What is Social Entrepreneurship?

Social entrepreneurship has become a more familiar term in recent years, and we see an increase in people and companies who see themselves as social entrepreneurs. A number of incubators and accelerators have emerged that bring these people and companies together, and help them develop their ideas and businesses. We also see more investors wanting to invest in such companies. But what is social entrepreneurship?

A social entrepreneur is one or more individuals who want to create a new solution to help solve a social problem.

A social entrepreneur may invent a new technological solution or develop a service that helps solve a social problem. They can either sell their services and products to the public sector or directly to the social target group, also referred to as beneficiaries. Social entrepreneurs employ themselves and others by establishing a company – non-profit or ordinary limited liability company.

Personal or First Hand Experience

Sometimes these innovative people are public sector employees, so called social intrapreneurs. Social intrapreneurs often work with vulnerable target groups, solve unsolved problems and create new solutions within their organization or company. Sometimes they find that their workplace does not want to change and that they need to take the solution outside of their organization. The majority of these people find that they need to create their own source of revenue in order to make a living from the solution, and so they set up a company that sells their technology or service to those that need it.

In other instances, the innovative solutions are created by people who have personal experience with an unsolved social problem. They then choose to start their own company in order to create better solutions for their target group. They often develop their own solutions in close contact with the beneficiaries.

Double Bottom Line

If a company is primarily committed to solving a social problem, it is called a social entrepreneur. These companies must then strike the difficult balance between achieving their social ambition and operating commercially so they can be viable and grow. These companies operate with a double bottom line, meaning they generate both social and financial results.

Who’s the Paying Customer?

The challenge for social entrepreneurs is often that the people they are trying to help are not able to pay for the services or technology that they need. This means social entrepreneurs have to find other people interested in solving the same social problem, who can pay for the services or technology to be provided. Norway has such a well-developed welfare state that the majority of people experiencing a social problem are in contact with one or more parts of the “aid systems”. The challenge is therefore convincing these systems that there is a better solution that they should invest in, adopt or make available to their ‘users’.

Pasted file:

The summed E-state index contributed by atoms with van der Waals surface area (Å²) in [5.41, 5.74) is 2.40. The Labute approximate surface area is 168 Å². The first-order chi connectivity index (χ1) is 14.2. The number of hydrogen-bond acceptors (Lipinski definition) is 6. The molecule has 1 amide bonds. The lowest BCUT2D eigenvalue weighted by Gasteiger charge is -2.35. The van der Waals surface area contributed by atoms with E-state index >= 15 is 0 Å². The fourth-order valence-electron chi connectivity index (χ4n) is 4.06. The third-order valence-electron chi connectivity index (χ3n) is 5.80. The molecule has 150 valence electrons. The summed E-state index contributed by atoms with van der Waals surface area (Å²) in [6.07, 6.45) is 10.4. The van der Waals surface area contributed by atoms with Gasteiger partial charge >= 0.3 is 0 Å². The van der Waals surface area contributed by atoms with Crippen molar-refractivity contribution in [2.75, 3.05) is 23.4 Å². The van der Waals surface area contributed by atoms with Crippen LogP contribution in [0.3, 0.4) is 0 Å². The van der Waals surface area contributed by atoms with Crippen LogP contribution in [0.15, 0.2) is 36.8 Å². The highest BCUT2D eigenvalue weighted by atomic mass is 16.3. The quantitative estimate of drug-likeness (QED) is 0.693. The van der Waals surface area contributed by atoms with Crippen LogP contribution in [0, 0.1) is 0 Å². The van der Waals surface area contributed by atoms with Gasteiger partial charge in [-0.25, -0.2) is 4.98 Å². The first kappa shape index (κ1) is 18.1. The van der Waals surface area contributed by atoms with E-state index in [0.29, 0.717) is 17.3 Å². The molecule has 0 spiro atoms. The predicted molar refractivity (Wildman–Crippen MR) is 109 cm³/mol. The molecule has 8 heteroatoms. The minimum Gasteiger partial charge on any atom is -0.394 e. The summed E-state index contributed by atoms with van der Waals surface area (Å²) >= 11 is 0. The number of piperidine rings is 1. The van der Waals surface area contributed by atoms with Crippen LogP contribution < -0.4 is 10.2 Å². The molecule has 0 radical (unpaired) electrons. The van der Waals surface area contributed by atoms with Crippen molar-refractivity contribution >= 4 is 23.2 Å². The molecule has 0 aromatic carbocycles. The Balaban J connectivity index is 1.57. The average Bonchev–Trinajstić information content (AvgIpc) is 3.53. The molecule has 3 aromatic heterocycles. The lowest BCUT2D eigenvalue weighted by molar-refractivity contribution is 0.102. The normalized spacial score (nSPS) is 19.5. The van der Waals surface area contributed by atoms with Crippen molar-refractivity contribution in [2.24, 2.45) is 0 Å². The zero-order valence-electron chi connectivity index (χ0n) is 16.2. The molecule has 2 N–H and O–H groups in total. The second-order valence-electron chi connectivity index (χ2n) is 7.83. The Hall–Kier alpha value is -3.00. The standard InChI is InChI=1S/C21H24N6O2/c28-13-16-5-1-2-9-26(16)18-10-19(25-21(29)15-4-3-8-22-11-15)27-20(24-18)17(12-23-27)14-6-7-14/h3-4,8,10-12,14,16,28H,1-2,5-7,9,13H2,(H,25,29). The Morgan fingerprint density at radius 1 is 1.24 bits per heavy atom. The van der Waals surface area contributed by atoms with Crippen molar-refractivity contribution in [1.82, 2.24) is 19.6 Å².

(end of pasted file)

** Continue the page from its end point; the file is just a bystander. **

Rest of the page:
One example that illustrates this is that of Firdawsa Ahmed and Saad Yusuf Hashi. They tried to convince the municipality they worked for that when providing assistance measures, one should use employees who have the same cultural and linguistic background as the service users. The municipality either did not want to or could not achieve this, so Firdawsa and Saad set up Atlas Kompetanse. Atlas Kompetanse now sells exactly this means of providing assistance measures to the child welfare service, because they have shown that it is more effective. The approach improves communication and removes the need to pay for additional interpreters. It is a win-win solution that both has a social impact and is financially sustainable.

Atlas Kompetanse prevents exclusion among children and young people from minority backgrounds by strengthening the dialogue between recently arrived families and the Norwegian welfare system. Photo: Tristan Rasay.

Other social entrepreneurs find more direct ways of financing their solution. Chris Klemmetvold wanted to get people with a history of substance abuse a job so they could create a new life for themselves. He therefore set up Medarbeiderne and employed people with a history of substance abuse in order to sell a subscription service involving the collection of recyclable packaging materials from people’s homes in Oslo. 

Something to Live Off

For many social entrepreneurs, it can be difficult to find an organisation willing and able to pay for what they provide, meaning they need financial support for a certain period of time. This can be from their own savings, family, friends or more professional sources such as foundations, funds, public support schemes or investors. If it proves impossible to interest public sector organisations in finding out about the service they offer, many social entrepreneurs will need to continue applying for grants.

Social entrepreneurs who create a solution that is better than the current solution are usually remarkably tenacious. The social entrepreneurs who manage to find a paying customer and successfully deliver their solutions, also become interesting to organisations that invest money in sustainable businesses. This source of financial security can be a great help to social entrepreneurs, and provide them with a way of reaching even more people with their solution.

A lab For the Welfare State

The value to the welfare system of co-operating with social entrepreneurs is obvious. Social entrepreneurs are the type of people who constantly look for new ways to improve people’s lives. Their solutions become a laboratory for a proactive welfare state that makes it possible to test which solutions work the best, by investing relatively small sums of money. The public sector can then work with the companies whose solutions prove successful, either buying their services or simply incorporating the most efficient solutions into its own services.